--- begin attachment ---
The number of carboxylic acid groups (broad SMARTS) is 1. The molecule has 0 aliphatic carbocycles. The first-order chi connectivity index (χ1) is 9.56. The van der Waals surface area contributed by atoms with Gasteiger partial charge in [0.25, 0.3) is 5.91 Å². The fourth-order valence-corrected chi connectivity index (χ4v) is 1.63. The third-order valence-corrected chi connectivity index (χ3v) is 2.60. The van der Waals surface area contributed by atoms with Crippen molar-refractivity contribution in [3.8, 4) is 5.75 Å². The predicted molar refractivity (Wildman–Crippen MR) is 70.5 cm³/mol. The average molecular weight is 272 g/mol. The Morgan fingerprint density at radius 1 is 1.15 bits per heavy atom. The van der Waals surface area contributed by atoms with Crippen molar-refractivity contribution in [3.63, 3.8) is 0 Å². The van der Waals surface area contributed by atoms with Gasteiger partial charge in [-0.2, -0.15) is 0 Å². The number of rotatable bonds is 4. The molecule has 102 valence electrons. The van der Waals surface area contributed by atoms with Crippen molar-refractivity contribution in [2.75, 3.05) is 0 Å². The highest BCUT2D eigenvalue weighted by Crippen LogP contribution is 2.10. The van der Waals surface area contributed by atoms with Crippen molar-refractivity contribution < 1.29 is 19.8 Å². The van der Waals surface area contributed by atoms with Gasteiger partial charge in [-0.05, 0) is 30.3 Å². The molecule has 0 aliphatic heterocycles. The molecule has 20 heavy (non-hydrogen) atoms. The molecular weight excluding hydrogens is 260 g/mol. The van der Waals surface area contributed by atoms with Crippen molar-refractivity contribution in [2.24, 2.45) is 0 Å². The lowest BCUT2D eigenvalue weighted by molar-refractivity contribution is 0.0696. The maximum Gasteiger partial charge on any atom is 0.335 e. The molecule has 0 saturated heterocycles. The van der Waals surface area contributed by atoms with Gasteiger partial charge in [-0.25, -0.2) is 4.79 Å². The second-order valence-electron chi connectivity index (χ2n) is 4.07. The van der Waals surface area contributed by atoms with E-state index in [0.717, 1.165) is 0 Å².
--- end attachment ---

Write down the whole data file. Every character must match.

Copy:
The number of carboxylic acid groups (broad SMARTS) is 1. The molecule has 0 aliphatic carbocycles. The first-order chi connectivity index (χ1) is 9.56. The van der Waals surface area contributed by atoms with Gasteiger partial charge in [0.25, 0.3) is 5.91 Å². The fourth-order valence-corrected chi connectivity index (χ4v) is 1.63. The third-order valence-corrected chi connectivity index (χ3v) is 2.60. The van der Waals surface area contributed by atoms with Crippen molar-refractivity contribution in [3.8, 4) is 5.75 Å². The predicted molar refractivity (Wildman–Crippen MR) is 70.5 cm³/mol. The average molecular weight is 272 g/mol. The Morgan fingerprint density at radius 1 is 1.15 bits per heavy atom. The van der Waals surface area contributed by atoms with Crippen molar-refractivity contribution in [3.63, 3.8) is 0 Å². The van der Waals surface area contributed by atoms with Gasteiger partial charge in [-0.2, -0.15) is 0 Å². The number of rotatable bonds is 4. The molecule has 102 valence electrons. The van der Waals surface area contributed by atoms with Crippen molar-refractivity contribution in [2.75, 3.05) is 0 Å². The highest BCUT2D eigenvalue weighted by Crippen LogP contribution is 2.10. The van der Waals surface area contributed by atoms with Crippen molar-refractivity contribution < 1.29 is 19.8 Å². The van der Waals surface area contributed by atoms with Gasteiger partial charge in [-0.05, 0) is 30.3 Å². The molecule has 0 aliphatic heterocycles. The molecule has 20 heavy (non-hydrogen) atoms. The molecular weight excluding hydrogens is 260 g/mol. The van der Waals surface area contributed by atoms with Crippen molar-refractivity contribution in [2.24, 2.45) is 0 Å². The lowest BCUT2D eigenvalue weighted by molar-refractivity contribution is 0.0696. The maximum Gasteiger partial charge on any atom is 0.335 e. The molecule has 0 saturated heterocycles. The van der Waals surface area contributed by atoms with Gasteiger partial charge in [-0.25, -0.2) is 4.79 Å². The second-order valence-electron chi connectivity index (χ2n) is 4.07. The van der Waals surface area contributed by atoms with E-state index in [0.717, 1.165) is 0 Å².